Means and Ends
Means and Ends
or Self-Training
Means and Ends
Category: | LCC: | DDC:


“Miss Sedgwick’s New Book – Means and Ends, or Self Training. By the author of Redwood, Hope Leslie, &c. Just published and may be had at H. & S. Raynor’s Bookstore, 76 Bowery.” – The Evening Post, New York, New York, 1 Jun 1839

A Good Deed. – Miss Sedgwick, in her ‘Means and Ends,’ – a book which every one should read, mentions as an illustration of the advantage of acquiring a legible hand writing, that one winter, when an unusual quantity of extra copying was required at one of the departments of government, Gen. Jackson ordered the work to be given to such needy women, as were competent to execute it properly. This act of judicious charity carried joy to many a desolate heart.”

– The Columbia Democrat, Bloomsburg, Pennsylvania, 27 Jul 1839

“MISS SEDGWICK ON HEALTH. – Take, for example, a young girl bred delicately in town, shut up in a nursery in her childhood – in a boarding-school through her youth – never accustomed either to air or exercise, two things that the law of God makes essential to health. She marries; her strength is inadequate to the demands upon it. – Her beauty fades early. She languishes through the hard offices of giving birth to children, suckling, and watching over them, and dies early; and her acquaintance lamentingly exclaim, ‘What a strange providence, that a mother should be taken in the midst of life from her children!’ Was it Providence? No! – Providence has assigned her three score years and ten; a term long enough to rear her children, and to see her children’s children; but she did not obey the laws on which life depends, and of course she lost it. A father, too, is cut off in the midst of his days. he is a useful and distinguished citizen, and eminent in his profession. A general buzz rises on every side of ‘What a striking Providence!’ this man has been in the habit of studying half the night, of passing his days in offices and in the courts, of eating luxurious dinners, and drinking various wines. He has every day violated the laws on which health depends. Did Providence cut him off? The evil rarely ends here. The disease of the father are often transmitted; and a feeble mother rarely leaves behind her vigorous children. It has been customary, in some of our cities, for young ladies to walk in thin shoes and delicate stockings in mid winter. A healthy blooming young girl, thus dressed in violation of Heaven’s laws, pays the penalty: a checked circulation, cold, fever, and death. ‘What a sad Providence!’ exclaim her friends. Was it Providence, or her own folly? A beautiful young bride goes, night after night, to parties made in honor of her marriage. She has a slightly sore throat, perhaps, and the weather is inclement; but she must wear her neck and arms bare; for who ever saw a bride in a close evening dress? She is consequently seized with an inflammation of the lungs, and the grave receives her before her bridal days are over. ‘What a Providence!’ exclaims the world, ‘cut off in the midst of happiness and hope!’ Alas! did she not cut the thread of life herself? A girl in the country exposed to our changeful climite, gets a new bonnet, instead of getting a flannel garment. A Rheumatism is the consequence. Should the girl sit down tranquilly with the idea that Providence has sent the rheumatism upon her, or should she charge it on her vanity, and avoid the folly in future? Look, my young friends, at the mass of diseases that are incurred by intemperance in eating or in drinking, or in study, or in business; by neglect of exercise, cleanliness, pure air; by indiscreet dressing, tight lacing, &c., and all is quietly imputed to Providence! is not there impiety as well as ignorance in this? Were the physical laws strictly observed from generation to generation, there would be an end to the frightful diseases that cut short life, and of the long maladies that make life a torment or a trial. It is the opinion of those who best understand the physical system that this wonderful machine, the body, this ‘goodly temple,’ would gradually decay, and men would die, as a few now do die, as if falling to sleep. – [Means and Ends, by Miss Sedgwick.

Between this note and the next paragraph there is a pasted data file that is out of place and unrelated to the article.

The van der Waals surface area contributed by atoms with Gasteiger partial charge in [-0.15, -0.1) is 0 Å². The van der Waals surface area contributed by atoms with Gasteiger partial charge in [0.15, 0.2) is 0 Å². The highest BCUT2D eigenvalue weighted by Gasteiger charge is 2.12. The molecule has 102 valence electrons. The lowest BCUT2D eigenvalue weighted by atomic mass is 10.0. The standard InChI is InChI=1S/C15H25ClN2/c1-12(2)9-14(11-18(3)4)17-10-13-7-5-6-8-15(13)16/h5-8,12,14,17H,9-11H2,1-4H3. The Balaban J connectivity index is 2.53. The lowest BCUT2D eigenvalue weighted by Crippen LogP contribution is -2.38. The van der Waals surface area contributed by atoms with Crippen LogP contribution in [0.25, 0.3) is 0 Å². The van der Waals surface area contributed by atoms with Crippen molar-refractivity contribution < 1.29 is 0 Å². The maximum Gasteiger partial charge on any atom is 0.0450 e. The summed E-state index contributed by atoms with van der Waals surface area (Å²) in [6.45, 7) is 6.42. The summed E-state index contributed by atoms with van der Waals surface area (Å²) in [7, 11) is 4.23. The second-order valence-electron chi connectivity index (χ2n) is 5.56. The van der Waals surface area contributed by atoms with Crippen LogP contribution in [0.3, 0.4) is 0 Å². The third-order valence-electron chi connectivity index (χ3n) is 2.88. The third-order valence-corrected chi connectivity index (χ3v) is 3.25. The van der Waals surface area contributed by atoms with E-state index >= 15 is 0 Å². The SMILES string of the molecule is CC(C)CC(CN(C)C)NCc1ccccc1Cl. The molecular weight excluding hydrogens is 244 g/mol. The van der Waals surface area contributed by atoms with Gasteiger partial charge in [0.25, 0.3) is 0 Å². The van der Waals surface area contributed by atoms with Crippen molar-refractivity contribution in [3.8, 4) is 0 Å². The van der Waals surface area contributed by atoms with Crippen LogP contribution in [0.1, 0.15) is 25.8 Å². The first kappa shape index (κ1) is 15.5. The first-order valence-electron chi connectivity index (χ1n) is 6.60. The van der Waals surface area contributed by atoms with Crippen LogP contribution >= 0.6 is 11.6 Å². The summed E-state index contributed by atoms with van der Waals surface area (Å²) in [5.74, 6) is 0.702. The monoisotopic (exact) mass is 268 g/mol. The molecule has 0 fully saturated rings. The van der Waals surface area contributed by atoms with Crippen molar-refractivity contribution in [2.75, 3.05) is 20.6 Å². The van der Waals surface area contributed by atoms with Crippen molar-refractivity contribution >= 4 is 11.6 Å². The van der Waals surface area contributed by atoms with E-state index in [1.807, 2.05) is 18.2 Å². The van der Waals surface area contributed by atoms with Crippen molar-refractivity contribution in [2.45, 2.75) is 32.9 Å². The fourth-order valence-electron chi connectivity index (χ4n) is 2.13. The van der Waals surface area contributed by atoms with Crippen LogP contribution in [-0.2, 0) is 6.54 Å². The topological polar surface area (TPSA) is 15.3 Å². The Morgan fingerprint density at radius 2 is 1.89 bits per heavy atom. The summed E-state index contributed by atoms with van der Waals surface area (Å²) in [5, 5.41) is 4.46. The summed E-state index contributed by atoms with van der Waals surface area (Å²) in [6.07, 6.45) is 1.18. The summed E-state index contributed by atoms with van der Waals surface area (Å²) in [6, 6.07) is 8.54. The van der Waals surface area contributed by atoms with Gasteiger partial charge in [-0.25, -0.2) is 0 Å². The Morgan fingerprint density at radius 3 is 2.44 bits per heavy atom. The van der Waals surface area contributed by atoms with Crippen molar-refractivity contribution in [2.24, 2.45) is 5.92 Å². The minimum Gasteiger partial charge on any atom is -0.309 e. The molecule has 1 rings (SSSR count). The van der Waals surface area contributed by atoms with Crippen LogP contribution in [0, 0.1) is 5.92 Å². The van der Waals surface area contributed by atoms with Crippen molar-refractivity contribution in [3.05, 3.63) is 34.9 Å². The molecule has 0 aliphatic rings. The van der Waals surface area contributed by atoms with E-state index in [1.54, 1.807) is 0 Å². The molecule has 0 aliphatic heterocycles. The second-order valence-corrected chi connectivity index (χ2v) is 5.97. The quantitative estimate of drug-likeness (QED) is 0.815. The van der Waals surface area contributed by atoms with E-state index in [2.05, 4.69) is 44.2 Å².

– Sun, Baltimore, Maryland, 26 Dec 1839

%d bloggers like this: